Politics

Sajjan given mandate to modernize NORAD, buy fighter jet fleet

Defence Minister Harjit Sajjan’s new marching orders from the prime minister put special emphasis on the expensive and politically touchy necessity of renewing Canada’s commitment with the U.S. to defend the skies and sea lane approaches to North America.

Defence minister handed politically sensitive tasks in PM's marching orders

Defence Minister Harjit Sajjan. (Adrian Wyld/The Canadian Press)

Defence Minister Harjit Sajjan's new marching orders from the prime minister put special emphasis on the expensive and politically touchy necessity of renewing Canada's commitment with the United States to defend the skies and sea lane approaches to North America.

The minister's mandate letter, signed by Prime Minister Justin Trudeau, was released Friday and also instructs Sajjan to sign a contract to acquire a fleet of new fighter jets within the Liberal government's current mandate — a process that's already underway.

But it is the plan to "modernize" the North American Aerospace Defence Command (NORAD) that will likely require the most political stick-handling for the minority government.

There is a necessity "to develop better surveillance (including by renewing the North Warning System), defence and rapid-response capabilities in the North and in the maritime and air approaches to Canada, to strengthen continental defence, protect Canada's rights and sovereignty and demonstrate international leadership with respect to the navigation of Arctic waters," the mandate letter said.

Modernizing NORAD, the 62-year-old binational defence pact, was one of the first items on the agenda in the first meeting between Trudeau and U.S. President Donald Trump in 2017.

Renewed NORAD

They agreed it was a priority, and the U.S. and Canadian militaries began scoping out the parameters. In August, CBC News reported that they had agreed on the "capabilities" that could go into a renewed NORAD.

Defence officials on both sides of the border still have to turn the notions into policy proposals with price tags, something that is ongoing.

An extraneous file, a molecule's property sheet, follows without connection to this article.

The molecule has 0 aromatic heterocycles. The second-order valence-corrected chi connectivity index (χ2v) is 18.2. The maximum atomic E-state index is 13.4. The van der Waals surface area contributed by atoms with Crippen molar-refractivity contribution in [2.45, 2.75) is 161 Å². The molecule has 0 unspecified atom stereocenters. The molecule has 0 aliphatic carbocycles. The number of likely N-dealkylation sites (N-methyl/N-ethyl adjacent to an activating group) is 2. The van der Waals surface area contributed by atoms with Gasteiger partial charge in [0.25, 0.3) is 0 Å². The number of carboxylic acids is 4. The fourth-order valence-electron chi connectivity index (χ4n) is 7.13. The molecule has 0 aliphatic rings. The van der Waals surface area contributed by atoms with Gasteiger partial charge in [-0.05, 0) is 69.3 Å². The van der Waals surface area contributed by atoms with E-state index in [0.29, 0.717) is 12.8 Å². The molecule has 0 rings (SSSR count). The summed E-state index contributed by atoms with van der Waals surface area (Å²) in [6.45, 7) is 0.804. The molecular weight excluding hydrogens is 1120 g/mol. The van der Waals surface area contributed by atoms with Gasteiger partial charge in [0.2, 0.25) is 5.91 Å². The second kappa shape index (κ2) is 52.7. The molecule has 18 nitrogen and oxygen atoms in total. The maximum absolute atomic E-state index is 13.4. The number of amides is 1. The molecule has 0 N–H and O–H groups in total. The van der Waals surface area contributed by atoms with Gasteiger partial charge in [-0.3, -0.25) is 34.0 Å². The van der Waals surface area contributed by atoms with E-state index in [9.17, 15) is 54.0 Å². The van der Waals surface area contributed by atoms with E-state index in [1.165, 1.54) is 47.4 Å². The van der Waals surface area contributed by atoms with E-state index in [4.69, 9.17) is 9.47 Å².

There has been no formal political agreement.

Sajjan, at the time, shortly before the election, released a statement emphasizing that Canada and the U.S. had not struck a government-to-government agreement, which perhaps unintentionally underlined the political sensitivity of the subject.

NORAD renewal, including the replacement of the chain of radar stations known as the North Warning System, was not costed in the Liberal defence policy.

Ballistic missile defence?

Some experts conservatively estimate the revamp of the radar platforms will run both countries a combined bill of $11 billion — 40 per cent of which would be Canada's responsibility.

Also, the renewal of NORAD raises questions about whether Canada could, or should, join the U.S. ballistic missile defence system — a politically divisive subject that has lain dormant since 2005, when then-prime minister Paul Martin declined to take part.

Sajjan's mandate letter also commits him to "introduce a new framework governing how Canada gathers, manages and uses defence intelligence, as recommended by the National Security and Intelligence Committee of Parliamentarians."

That committee has been studying how military intelligence has operated for years without the same oversight checks and balances as the Canadian Security Intelligence Service.

About the Author

Murray Brewster

Defence and security

Murray Brewster is senior defence writer for CBC News, based in Ottawa. He has covered the Canadian military and foreign policy from Parliament Hill for over a decade. Among other assignments, he spent a total of 15 months on the ground covering the Afghan war for The Canadian Press. Prior to that, he covered defence issues and politics for CP in Nova Scotia for 11 years and was bureau chief for Standard Broadcast News in Ottawa.

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